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ERIC Number: ED568977
Record Type: Non-Journal
Publication Date: 2014
Pages: 205
Abstractor: As Provided
Reference Count: N/A
ISBN: 978-1-3038-9383-4
ISSN: N/A
Discursive Leadership and Conceptual Fluency in Non-Native English Speakers' Online Task-Based Dialogues
Boz, Umit
ProQuest LLC, Ph.D. Dissertation, State University of New York at Albany
Much research has examined how different patterns of social interaction shape language learners' interactional roles (e.g., collaborative, dominant, passive) in peer-to-peer conversations. However, little or no research has investigated the co-construction of such roles in multiparty, online task-based dialogues within the framework of discursive leadership. For the purpose of this study, discursive leadership is defined as the ability of the interlocutors to (a) shape the discourse via topic introductions and subsequent topic mentions and (b) manage the process of the task through the use of a series of task-oriented speech acts such as directives and assertions. Using a multi-method approach to the computational and quantitative sociolinguistic analysis of online discourse, this study explores the ways in which advanced non-native English speakers (NNESs) differ from native English speakers (NESs) in their attempts to exert discursive leadership in online task-based dialogues. A total of eight groups (four NES and four NNES)--comprised of five to six participants each--participated in a 90-minute online task-based dialogue. The results showed that NNES groups produced shorter discourse and tended to develop a slightly more centralized leadership structure in comparison with NES groups. The results also revealed a significant correlation between NNES participants' discursive leadership values and their conceptual fluency scores derived from the analysis of speakers' formulaic language use (i.e., speech formulas, situation-bound utterances, phrasal verbs, and idioms). More specifically, NNES participants who exhibited a high degree of discursive leadership also tended to have a high degree of formulaic language use, which led group members to perceive those participants as more native-like compared with other group members. Participants' discursive leadership scores also tended to correlate highly with their own judgments of leadership rankings within their groups. The findings also revealed that NNES participants' individual characteristics as well as contextual factors may impact their interactional engagement with the task, which in turn may shape the group's emergent leadership structure. The implications of the study are discussed in relation to task-based language education, collaborative group learning, and interlanguage pragmatics. [The dissertation citations contained here are published with the permission of ProQuest LLC. Further reproduction is prohibited without permission. Copies of dissertations may be obtained by Telephone (800) 1-800-521-0600. Web page: http://www.proquest.com/en-US/products/dissertations/individuals.shtml.]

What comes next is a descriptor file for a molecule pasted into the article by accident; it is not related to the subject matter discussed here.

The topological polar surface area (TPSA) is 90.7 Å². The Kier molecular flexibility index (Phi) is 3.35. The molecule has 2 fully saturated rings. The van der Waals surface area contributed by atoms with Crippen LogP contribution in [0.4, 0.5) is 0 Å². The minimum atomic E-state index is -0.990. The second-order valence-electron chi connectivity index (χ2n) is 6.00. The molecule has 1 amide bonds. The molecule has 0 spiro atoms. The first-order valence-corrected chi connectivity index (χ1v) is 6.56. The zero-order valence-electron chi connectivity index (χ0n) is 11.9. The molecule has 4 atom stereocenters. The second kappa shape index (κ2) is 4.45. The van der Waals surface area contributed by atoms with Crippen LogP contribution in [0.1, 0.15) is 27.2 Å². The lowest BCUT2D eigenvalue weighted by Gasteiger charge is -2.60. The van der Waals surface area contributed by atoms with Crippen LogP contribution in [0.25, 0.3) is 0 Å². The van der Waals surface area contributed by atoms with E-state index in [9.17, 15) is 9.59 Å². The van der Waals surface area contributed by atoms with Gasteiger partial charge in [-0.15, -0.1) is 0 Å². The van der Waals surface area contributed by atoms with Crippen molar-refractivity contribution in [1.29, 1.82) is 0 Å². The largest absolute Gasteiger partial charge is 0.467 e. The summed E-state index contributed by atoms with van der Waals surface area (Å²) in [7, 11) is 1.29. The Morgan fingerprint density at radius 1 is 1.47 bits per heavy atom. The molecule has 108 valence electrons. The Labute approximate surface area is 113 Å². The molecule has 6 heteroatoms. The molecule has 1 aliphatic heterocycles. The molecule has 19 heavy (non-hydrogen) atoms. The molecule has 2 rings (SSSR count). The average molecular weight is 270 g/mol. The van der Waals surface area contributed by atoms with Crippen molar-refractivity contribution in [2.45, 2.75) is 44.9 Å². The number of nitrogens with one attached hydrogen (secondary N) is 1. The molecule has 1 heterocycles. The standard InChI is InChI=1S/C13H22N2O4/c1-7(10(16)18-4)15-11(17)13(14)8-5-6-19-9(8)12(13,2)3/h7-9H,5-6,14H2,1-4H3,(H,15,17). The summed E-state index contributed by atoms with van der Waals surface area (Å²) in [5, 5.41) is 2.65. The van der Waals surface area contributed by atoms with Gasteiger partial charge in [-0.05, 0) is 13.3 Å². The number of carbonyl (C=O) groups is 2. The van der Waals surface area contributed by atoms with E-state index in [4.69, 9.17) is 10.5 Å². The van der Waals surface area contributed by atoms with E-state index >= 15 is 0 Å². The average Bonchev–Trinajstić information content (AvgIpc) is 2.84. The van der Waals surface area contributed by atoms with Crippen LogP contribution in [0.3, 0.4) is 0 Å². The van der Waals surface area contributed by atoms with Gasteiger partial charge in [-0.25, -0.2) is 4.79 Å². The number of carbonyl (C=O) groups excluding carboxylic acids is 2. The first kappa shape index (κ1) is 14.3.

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Publication Type: Dissertations/Theses - Doctoral Dissertations
Education Level: N/A
Audience: N/A
Language: English
Sponsor: N/A
Authoring Institution: N/A